By Chris Zoukis . . . Since the initial airing of “To Catch a Predator” in 2004 on Dateline NBC, vigilante-style advocacy groups targeting child sex offenders have been popping up in major urban populations across North America.
Known as Anti-pedophile Activism, these groups not only hold demonstrations, but they also use social media to spread the word about their activities, often showing the faces of accused predators in a high intensity, often dramatic fashion.
Anti-pedophile Activism groups undeniably represent a large and passionate sector of society which is understandably outraged not only by issues such as pedophilia, child trafficking, and child abuse, but also perceive that there is a lack of appropriate punishment in cases where those accused have been found guilty. But are these vigilante-style actions really effective?
While law enforcement continues to battle child predators, they have been opposed to working with these vigilante groups, and even organizations that monitor sex crimes on the Internet say these types of groups can do more harm than good.
The National Center for Missing and Exploited Children‘s (NCMEC) Exploited Child Unit stated to the news site boston.com in 2003 that they do not condone investigations by citizens as those actions not only are ineffective in deterring predators but also can push them to hide evidence, move to other locations, and become otherwise more effective at hiding their identities.
The Internet safety organization CyberAngels, an offshoot of the Guardian Angels, share the same concerns. As CyberAngels’ representative Katya Gifford told Boston News, ”You cannot just break into your neighbors’ house because you suspect that they use drugs and collect evidence and hand it over to the police.”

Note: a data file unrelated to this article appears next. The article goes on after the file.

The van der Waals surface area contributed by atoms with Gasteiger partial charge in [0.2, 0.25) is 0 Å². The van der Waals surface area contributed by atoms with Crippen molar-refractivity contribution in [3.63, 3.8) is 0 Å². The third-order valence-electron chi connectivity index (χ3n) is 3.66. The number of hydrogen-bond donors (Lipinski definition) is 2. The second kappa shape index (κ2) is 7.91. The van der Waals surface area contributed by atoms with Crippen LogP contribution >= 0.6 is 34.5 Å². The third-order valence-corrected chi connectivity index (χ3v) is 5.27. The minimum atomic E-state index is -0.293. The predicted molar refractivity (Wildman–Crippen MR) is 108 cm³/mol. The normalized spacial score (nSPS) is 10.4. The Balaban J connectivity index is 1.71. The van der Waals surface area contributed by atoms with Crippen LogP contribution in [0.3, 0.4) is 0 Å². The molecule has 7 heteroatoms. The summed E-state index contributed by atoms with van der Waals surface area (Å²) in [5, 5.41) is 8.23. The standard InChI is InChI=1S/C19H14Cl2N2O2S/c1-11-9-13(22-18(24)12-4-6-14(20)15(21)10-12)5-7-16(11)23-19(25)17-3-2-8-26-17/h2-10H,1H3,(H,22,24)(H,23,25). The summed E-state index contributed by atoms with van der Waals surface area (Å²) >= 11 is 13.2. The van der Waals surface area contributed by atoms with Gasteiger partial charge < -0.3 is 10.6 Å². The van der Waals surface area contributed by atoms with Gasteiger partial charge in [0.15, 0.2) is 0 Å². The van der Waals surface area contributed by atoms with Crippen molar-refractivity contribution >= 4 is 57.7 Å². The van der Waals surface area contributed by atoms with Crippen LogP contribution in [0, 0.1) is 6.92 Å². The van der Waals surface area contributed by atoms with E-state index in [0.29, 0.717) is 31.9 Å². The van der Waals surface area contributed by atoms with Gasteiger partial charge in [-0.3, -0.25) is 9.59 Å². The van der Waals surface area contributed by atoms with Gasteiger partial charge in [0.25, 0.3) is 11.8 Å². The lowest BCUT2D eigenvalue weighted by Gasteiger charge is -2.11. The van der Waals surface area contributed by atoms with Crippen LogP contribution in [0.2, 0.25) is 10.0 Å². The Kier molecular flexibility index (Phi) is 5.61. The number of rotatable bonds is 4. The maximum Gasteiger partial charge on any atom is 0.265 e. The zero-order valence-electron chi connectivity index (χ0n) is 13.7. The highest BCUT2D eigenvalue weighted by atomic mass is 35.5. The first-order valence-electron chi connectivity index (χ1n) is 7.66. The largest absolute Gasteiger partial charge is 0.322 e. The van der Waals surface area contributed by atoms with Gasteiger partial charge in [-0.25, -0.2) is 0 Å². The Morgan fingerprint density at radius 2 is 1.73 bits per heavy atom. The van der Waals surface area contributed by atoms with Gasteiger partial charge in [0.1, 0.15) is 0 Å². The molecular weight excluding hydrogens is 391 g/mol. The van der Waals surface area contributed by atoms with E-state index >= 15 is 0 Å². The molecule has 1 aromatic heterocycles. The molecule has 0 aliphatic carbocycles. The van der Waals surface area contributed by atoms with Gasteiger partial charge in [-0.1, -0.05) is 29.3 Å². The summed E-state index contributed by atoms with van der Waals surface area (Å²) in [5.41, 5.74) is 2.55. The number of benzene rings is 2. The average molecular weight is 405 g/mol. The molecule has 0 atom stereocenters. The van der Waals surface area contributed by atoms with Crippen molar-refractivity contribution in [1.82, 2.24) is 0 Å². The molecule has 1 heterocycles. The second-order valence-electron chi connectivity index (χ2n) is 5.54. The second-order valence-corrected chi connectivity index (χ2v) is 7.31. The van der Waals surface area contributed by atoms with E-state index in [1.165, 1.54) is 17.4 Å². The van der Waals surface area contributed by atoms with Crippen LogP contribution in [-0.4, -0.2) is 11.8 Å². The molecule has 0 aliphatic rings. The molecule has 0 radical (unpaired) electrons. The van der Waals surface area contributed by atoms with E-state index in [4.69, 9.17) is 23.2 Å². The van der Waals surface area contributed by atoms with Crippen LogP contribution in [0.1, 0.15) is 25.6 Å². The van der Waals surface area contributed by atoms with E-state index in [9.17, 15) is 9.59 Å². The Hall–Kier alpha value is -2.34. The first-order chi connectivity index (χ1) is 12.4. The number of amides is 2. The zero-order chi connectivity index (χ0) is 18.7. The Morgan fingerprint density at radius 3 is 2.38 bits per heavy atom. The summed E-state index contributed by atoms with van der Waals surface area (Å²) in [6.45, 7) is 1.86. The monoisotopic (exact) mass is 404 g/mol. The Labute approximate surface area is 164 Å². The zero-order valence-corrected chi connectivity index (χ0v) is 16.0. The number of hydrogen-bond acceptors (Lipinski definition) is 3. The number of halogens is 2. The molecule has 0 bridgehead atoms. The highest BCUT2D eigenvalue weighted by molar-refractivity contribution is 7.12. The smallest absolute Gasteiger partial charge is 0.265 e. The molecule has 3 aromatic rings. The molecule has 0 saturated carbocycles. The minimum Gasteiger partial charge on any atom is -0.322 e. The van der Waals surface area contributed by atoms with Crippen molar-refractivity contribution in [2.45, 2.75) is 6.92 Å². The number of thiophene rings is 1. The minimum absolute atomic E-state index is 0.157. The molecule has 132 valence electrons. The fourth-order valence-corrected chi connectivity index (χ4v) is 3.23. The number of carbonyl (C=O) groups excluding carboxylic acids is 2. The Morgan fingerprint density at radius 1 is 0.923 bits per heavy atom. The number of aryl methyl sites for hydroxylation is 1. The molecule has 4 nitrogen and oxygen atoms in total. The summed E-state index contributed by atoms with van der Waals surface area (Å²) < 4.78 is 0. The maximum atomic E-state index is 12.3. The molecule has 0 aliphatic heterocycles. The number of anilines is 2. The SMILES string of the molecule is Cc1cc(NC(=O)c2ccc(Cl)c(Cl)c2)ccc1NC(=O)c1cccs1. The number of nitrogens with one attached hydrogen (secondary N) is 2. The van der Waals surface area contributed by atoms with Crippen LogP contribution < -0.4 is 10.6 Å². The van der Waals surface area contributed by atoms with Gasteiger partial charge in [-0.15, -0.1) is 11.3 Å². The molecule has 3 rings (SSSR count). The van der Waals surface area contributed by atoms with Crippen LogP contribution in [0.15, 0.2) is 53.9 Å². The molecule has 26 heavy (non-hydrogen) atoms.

And what happens when people are falsely targeted, having their reputation immediately ruined with cascading consequences for not only themselves but for their family and loved ones?
Sex offender rights are an important topic for consideration because the impact of an accusation goes deeper than the deed that may not have even happened.
Recently in Canada, an off-duty RCMP officer was ambushed and wrongly accused of being a pervert when leaving a gas station by the vigilante group Creep Catchers. In the UK, a father was mistaken for a similar looking offender and stabbed to death by a gang of vigilantes.
Unfortunately for those wrongly accused, there is currently little legal recourse. As Jonathan Zittrain, assistant professor of law at Harvard Law School and a director of its Berkman Center for Internet and Society, told Boston News, “Entrapment only really has meaning in the context of a criminal charge brought against somebody. Entrapment laws are meant to check the excesses of government power. But if groups exposing people are doing so on their own and not as an arm of any governmental agency, entrapment issues don’t tend to apply.”
While Anti-pedophile Activism groups may call themselves concerned citizens and may have the best interests of innocent children at heart, they’re often misinformed about the laws and legal ramifications of their actions. This can have dire consequences for police and other informed organizations as they track and attempt to legally pursue legitimate predators – never mind the consequences for those falsely accused..
Prevention is key. Educating children about Internet safety and personal boundaries are important topics of conversation for parents to have with their children to prevent them from falling prey to sexual predators in the first place.
Chris Zoukis is a 29 year old prisoner advocate and award winning fiction and non-fiction writer. He is also a Prison Legal News contributing writer, the founder of PrisonEducation.com and Prisonlawblog.com and a former editor of the Prison Behind Bars Newsletter.